Thousands of decisions are taken in an organisation, and not just by one man or top management alone — it is taken by everyone in the hierarchy. So how do we ensure that everyone is shooting at the same target? How do we bring in that coherence? How do you align what marketing does with what R&D is pitching for?

The real challenge of getting an excellently conceived strategy, implemented, depends on getting this internal ‘fit’ appropriate. This not only requires alignment at senior functional management levels, but across hierarchy, right from top floor to shop floor. It takes a lot of communication and reinforcement; it needs tweaking of the systems and processes including incentive systems to be in sync consistently. Easier said than done. And it is certainly not a one-time task.

Dynamic Fit

Many of us celebrated the Indian cricket team achieving the numero uno status in test ranking among the cricket playing nations a few years back (feels like ages!). We also saw how temporary it was; how we were quickly dethroned and never made it again. Currently, we are floundering at the bottom. The corporate world is replete with similar and worse fates.

The first Fortune 500 list was published in 1955. Many of the names from that list are unfamiliar to most people today. Not only are they not found in the fortune list, most of them ‘Do Not Exist’ anymore.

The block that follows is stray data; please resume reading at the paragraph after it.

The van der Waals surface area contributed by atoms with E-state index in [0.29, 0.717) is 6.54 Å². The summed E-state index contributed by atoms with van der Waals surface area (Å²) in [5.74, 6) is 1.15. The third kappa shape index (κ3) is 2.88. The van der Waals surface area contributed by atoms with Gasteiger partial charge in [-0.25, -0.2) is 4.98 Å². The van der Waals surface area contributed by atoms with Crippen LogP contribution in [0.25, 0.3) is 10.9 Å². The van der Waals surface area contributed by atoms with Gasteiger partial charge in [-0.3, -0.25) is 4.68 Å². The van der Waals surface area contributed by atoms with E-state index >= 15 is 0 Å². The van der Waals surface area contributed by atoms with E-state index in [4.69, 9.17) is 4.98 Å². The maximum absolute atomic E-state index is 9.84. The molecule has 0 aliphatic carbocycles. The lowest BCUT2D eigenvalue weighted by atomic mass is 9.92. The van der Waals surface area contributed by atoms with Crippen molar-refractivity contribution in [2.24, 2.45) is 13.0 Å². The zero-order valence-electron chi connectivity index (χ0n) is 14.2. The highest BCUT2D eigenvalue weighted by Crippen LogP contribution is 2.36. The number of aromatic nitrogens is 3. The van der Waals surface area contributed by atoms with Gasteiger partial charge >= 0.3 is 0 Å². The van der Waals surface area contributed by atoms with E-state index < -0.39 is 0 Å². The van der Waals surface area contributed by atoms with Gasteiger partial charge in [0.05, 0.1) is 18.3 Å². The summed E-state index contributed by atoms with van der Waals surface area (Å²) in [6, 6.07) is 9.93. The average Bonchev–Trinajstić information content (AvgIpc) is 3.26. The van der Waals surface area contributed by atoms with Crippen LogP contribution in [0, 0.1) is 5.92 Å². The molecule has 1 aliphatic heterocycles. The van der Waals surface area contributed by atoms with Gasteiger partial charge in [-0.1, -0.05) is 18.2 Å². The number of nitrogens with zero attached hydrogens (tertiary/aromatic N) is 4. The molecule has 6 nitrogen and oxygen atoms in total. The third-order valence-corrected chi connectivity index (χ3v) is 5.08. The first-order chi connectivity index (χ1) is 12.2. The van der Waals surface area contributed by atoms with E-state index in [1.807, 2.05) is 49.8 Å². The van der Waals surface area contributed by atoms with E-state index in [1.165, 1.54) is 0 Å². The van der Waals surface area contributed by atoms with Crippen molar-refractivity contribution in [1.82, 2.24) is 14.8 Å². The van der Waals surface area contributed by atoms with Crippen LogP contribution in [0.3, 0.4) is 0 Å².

Dramatic shifts

‘Nothing succeeds like success’, goes the saying. ‘Success comes with seeds of destruction built within’ says another. The unfortunate fact is that the hard earned and achieved ‘fits’ (both external and internal — a no mean achievement in itself) is not a source of sustained competitive advantage. Things change: the environment changes, customers and preferences undergo dramatic shifts, competition intensifies and technological upheavals alter business landscapes. What used to work doesn’t work anymore. People in organisations find change difficult to cope with.

Like the frog-in-the-hot-water story, successful organisations find themselves at the crossroads. Their strengths are now liabilities. Their core competency is not sought after anymore and is eroded. The basic rules of the game have changed — speed over size; flexibility over solidity; nimble-footedness over strength; entrepreneurial spirit over certainty etc. These changes are an inevitable part of natural evolution. And as these changes are gradual, the organisation (frog) fails to recognise the same and perishes.

Whether it is the ‘Railroads’ of Theodore Levitt in his famous Harvard Business Review article ‘Marketing Myopia’ or GE’s famous twin ‘Westinghouse’ that doesn’t exist any more, the fundamental reason has been the lack of ‘Dynamic Fit’.

GE, one of the few companies that not only survived till this day but has remained always among the top 10 among the Fortune 500 companies, is a classic example of finding this ‘Dynamic Fit’. It requires reinventing the corporation every once in a while at the same time maintaining the basic DNA intact.

To sum-up, a successful quest of these ‘fits’ leads to the enduring success of business organisations.